Jason — It works both ways. Both sides have people who are rushed and don’t have time to do the proper research. If there is 1 good pitch out of every 10, which is probably a fair assessment given where tech PR is right now, that creates a pressure. Actually trying to develop a relationship, it’s important to connect early — you aren’t pitching something cold.

The contentious relationship comes from pitches that are not targeted. I had one this morning from an experienced person that just started working with a new company and did not realize that I had written up the company several times before.

Caitlyn — Too many times, PR side will come with the pitch treating the reporter as if they are on their own marketing team, almost like they owe them something. Or if they are writing a story, they will deliver it at a certain point in time. Reporters and editors have an entire team on their side that decides things. To alleviate that tension, we need to recognize that we both have a job to do and consider that on both sides. When PR person is

pitching — they should consider, is this news, does it fit this reporter’s audience, does it matter, do they care, is it mirroring a trend or industry conversation that is timely or of importance? Oftentimes people in PR world jump to conclusions and they only have coverage of their company in mind — it should be a collaboration rather than a sales pitch.

Mike — I don’t dislike PR people, I don’t think I have a bad relationship with PR people, I just dislike people who are not good at their jobs. There are shitty journalists out there — it goes both ways. One thing that makes me good at my job, I like to think I’m good at my job, I know how to talk to people I know. Like when I’m doing a PR person on a story, they get a sense for the story, they know it’s coming from me, I’m not going to surprise them in a bad way — they may not like the story — but it’s not like I’m going to shit on their company out of nowhere — you know I’m going to shit on your company. I’m not a mean person. People who are good at communicating, do better in the role. Those that do their job well, and manage expectations.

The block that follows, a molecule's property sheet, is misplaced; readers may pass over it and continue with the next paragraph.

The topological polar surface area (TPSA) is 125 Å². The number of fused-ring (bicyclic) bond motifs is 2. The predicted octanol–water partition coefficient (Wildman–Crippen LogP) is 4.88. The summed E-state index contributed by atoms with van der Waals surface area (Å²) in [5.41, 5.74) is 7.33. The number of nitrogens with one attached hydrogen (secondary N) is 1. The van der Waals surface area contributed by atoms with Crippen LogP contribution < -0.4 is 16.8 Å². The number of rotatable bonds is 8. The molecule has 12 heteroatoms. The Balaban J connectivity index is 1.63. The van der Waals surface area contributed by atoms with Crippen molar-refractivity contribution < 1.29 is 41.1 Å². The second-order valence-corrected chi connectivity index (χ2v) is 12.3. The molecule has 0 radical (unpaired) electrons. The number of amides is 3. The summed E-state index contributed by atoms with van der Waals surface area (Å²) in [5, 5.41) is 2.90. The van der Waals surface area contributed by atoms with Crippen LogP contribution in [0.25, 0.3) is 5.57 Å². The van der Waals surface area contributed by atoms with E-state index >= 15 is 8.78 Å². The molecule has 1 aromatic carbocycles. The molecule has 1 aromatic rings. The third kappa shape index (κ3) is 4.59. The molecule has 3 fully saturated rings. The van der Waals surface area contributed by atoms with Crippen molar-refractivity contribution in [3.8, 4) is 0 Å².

Alicianne — do your job really well and effectively, make it relevant and

personalized. Don’t blast the same pitch to everyone at the same time — that’s a bad work practice. Best outcomes for us have come from building a relationship with someone and we give them an exclusive for an actual peice of news. It’s about 1 person, 1 relationship, 1 story - it is way more valuable than anything else — it has a thoughtfulness to it too.

Q3: What do PR people or companies do even when there isn’t a peice of news and they still want to get in touch with those top journalists?

Alicianne — it is very obvious when you are trying to fake news when it’s not actually news. A new feature to your software isn’t really interesting at all.

Don’t try to fake the journalist out because they are really smart and you’re going to look like an idiot. If it’s not news but you want to get it out there — write a blog post and put a bunch of money behind it and do a good social advertising campaign. Or do a peice of contributed content that is actual thought leadership.

Q4: Caitlyn, if you have $ to put into campaign, I agree with Alicianne - but what about companies at an earlier stage, if you don’t have money.

Caitlyn — this is where relationships come in, if there is no news or it’s a little softer. You can create news by reading the news. I can give you a

perspective on what someone is doing, I can give you our CEO to comment on that.

Mike — if you are interested in a story with the NYT, I’ve done features that don’t necessarily have a news peg, it just comes from talking to someone and generating ideas. Sometimes I bounce ideas off of people who are just in the industry. Sometimes pitches come through the back door.

I don’t spend my day looking for a story per se, but just talking to people. So be interesting?!